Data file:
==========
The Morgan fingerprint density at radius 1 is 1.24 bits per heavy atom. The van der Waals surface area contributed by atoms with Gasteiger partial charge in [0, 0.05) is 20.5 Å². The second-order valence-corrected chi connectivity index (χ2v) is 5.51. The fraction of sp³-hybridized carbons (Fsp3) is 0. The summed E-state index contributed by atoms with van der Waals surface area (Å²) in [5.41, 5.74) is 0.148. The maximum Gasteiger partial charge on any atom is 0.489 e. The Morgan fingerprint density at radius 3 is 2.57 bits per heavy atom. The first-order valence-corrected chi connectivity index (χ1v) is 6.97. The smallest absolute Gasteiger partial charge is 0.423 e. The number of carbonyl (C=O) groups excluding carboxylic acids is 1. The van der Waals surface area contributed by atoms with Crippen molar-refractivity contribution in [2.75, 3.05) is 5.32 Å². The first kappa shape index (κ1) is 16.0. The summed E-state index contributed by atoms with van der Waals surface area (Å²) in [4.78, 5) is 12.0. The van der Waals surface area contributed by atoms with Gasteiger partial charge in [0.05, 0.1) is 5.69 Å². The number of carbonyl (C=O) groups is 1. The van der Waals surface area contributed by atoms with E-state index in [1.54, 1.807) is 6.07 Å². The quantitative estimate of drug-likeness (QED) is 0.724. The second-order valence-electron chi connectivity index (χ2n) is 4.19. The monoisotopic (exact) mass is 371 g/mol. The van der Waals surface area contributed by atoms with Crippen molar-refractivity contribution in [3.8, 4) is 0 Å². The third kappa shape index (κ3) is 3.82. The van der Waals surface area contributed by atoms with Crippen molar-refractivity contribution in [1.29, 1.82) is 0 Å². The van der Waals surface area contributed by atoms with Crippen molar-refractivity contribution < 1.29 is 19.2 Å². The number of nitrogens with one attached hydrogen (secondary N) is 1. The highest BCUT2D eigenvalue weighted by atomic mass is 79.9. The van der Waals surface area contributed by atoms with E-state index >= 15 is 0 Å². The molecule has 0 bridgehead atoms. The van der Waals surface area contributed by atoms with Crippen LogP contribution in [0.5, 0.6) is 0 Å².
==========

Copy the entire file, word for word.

The Morgan fingerprint density at radius 1 is 1.24 bits per heavy atom. The van der Waals surface area contributed by atoms with Gasteiger partial charge in [0, 0.05) is 20.5 Å². The second-order valence-corrected chi connectivity index (χ2v) is 5.51. The fraction of sp³-hybridized carbons (Fsp3) is 0. The summed E-state index contributed by atoms with van der Waals surface area (Å²) in [5.41, 5.74) is 0.148. The maximum Gasteiger partial charge on any atom is 0.489 e. The Morgan fingerprint density at radius 3 is 2.57 bits per heavy atom. The first-order valence-corrected chi connectivity index (χ1v) is 6.97. The smallest absolute Gasteiger partial charge is 0.423 e. The number of carbonyl (C=O) groups excluding carboxylic acids is 1. The van der Waals surface area contributed by atoms with Crippen molar-refractivity contribution in [2.75, 3.05) is 5.32 Å². The first kappa shape index (κ1) is 16.0. The summed E-state index contributed by atoms with van der Waals surface area (Å²) in [4.78, 5) is 12.0. The van der Waals surface area contributed by atoms with Gasteiger partial charge in [0.05, 0.1) is 5.69 Å². The number of carbonyl (C=O) groups is 1. The van der Waals surface area contributed by atoms with E-state index in [1.54, 1.807) is 6.07 Å². The quantitative estimate of drug-likeness (QED) is 0.724. The second-order valence-electron chi connectivity index (χ2n) is 4.19. The monoisotopic (exact) mass is 371 g/mol. The van der Waals surface area contributed by atoms with Crippen molar-refractivity contribution in [3.8, 4) is 0 Å². The third kappa shape index (κ3) is 3.82. The van der Waals surface area contributed by atoms with Crippen molar-refractivity contribution in [1.29, 1.82) is 0 Å². The van der Waals surface area contributed by atoms with Crippen molar-refractivity contribution < 1.29 is 19.2 Å². The number of nitrogens with one attached hydrogen (secondary N) is 1. The highest BCUT2D eigenvalue weighted by atomic mass is 79.9. The van der Waals surface area contributed by atoms with E-state index >= 15 is 0 Å². The molecule has 0 bridgehead atoms. The van der Waals surface area contributed by atoms with Crippen LogP contribution in [0.5, 0.6) is 0 Å².